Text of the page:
5. It’s seems to be about finding your child’s rhythm: Kai tends to pay better attention in the morning to subjects like math and science. Worksheets that are going to be done for the day need to be done then. But, afternoons she’s more creative and experimental and those hands-on projects are best saved for after our “siesta” time. Any extracurricular classes that require paying lots of attention we do in the a.m., but ballet/tap/physical activities are best planned for later in the afternoon to help her work off energy and settle down for the evening. Of course, rhythm can be fickle and we are learning to be flexible to what her daily needs are.
6. I have very little figured out. As with any journey into education, I think half of the experience is realizing how little you really know. There is so much I am figuring out and I am in awe of those career homeschoolers who have been doing it for years. I don’t know know how long we’ll do this. I don’t know whether all of our kids will be a fit. I don’t know whether or not I’ll ultimately be able to pull off everything that is involved. But, I do know that for now it is working and that we’ll keep it up as long as it is…
In my not-so-brilliant attempt to teach Kai about dinosaurs (that’s what we’re studying this month) I found Jurassic Fight Club today while flipping through channels and thought it might be cool to show her what dinosaurs look like.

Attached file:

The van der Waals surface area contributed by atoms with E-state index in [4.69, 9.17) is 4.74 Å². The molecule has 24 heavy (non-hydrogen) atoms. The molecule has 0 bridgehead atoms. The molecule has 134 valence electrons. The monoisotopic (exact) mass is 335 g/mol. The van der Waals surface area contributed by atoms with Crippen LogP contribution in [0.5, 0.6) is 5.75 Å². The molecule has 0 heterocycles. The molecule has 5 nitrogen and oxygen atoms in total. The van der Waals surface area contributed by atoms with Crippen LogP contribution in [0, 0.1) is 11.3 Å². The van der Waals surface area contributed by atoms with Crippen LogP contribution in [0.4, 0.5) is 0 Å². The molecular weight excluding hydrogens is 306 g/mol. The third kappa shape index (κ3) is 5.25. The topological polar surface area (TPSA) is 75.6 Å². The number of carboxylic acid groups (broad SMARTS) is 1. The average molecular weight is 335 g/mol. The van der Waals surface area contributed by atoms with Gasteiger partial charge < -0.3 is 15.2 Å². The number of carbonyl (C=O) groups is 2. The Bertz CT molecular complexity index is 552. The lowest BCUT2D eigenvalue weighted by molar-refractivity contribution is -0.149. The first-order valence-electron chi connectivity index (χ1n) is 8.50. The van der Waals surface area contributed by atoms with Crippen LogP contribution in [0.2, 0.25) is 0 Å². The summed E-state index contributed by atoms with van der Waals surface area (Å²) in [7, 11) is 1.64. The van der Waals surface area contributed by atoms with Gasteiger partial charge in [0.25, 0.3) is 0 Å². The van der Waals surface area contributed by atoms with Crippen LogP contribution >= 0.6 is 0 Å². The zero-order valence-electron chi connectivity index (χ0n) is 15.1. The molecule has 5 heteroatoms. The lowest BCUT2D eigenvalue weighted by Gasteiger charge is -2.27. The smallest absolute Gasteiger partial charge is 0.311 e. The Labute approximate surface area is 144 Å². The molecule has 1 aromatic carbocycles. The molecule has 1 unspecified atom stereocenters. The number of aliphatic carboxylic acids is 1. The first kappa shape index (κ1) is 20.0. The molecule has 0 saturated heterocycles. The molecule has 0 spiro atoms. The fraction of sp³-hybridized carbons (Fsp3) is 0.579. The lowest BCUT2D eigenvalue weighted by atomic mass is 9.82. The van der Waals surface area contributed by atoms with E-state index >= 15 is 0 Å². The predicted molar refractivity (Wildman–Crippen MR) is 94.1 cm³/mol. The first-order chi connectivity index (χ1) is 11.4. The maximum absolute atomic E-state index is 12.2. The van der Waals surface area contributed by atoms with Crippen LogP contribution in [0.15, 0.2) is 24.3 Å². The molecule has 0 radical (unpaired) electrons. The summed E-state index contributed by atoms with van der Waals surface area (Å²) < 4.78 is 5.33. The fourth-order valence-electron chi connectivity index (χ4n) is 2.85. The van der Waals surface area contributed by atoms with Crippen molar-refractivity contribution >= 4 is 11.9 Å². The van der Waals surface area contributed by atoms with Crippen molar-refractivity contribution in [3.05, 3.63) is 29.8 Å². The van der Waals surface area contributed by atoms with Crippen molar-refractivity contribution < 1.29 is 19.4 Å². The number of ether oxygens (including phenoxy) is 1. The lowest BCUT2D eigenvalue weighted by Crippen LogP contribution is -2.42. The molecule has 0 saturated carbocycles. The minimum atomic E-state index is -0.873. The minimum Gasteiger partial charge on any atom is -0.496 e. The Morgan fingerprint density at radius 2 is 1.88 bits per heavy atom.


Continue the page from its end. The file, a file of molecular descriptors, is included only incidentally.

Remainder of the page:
I mean, it’s on the History Channel, so how scary could it be, right? She wasn’t really scared to see the dinosaurs fighting. She thought that was cool. And when I told her the mommy dinosaur was protecting her baby she thought that was even cooler. That mommy dinosaur kicked some serious butt and I think moms became a little cooler in her mind after seeing that.
But, perhaps I should have screened the show first, because when I told her that her mommy was like that dinosaur and would protect her just like that mommy dino did I didn’t realize what was coming next.
Immediately after saying that, the big bad boy dinosaur killed the baby and was then beaten up by the mommy dinosaur. And then it happened. The mommy dinosaur ate her own baby. ‘Cause, you know, she needed some food after all that fighting.
And Kai looked at me suspiciously and said, “So, if I die, will you eat me, too?”
It’s less than 2 months until we officially start the homeschool journey with Kai. We’ll be doing some preschool/kindergarten with her to see how things go. This is our test year. Our year to see if I am able to pull this off.
We chose this age ’cause we decided if it didn’t work out, at least she wouldn’t be behind the other kids her age. But, I’d be lying if I said I wasn’t a bit nervous to try this.
Still, I think it will be an exciting adventure for Kai, me, and the rest of the family.
My biggest fear is socialization. Or rather, lack thereof. I tend to be a bit on the introverted side in real life (the internet gives me amazing courage) so my biggest worry is that my tendency to withdraw in social settings will ultimately affect Kai in a negative way.
But, I’d love to know, oh blogosphere friends, do those of you homeschooling have any words of wisdom for a fledgling homeschool mom embarking on this journey? And tips for making sure she’s educated and sociable??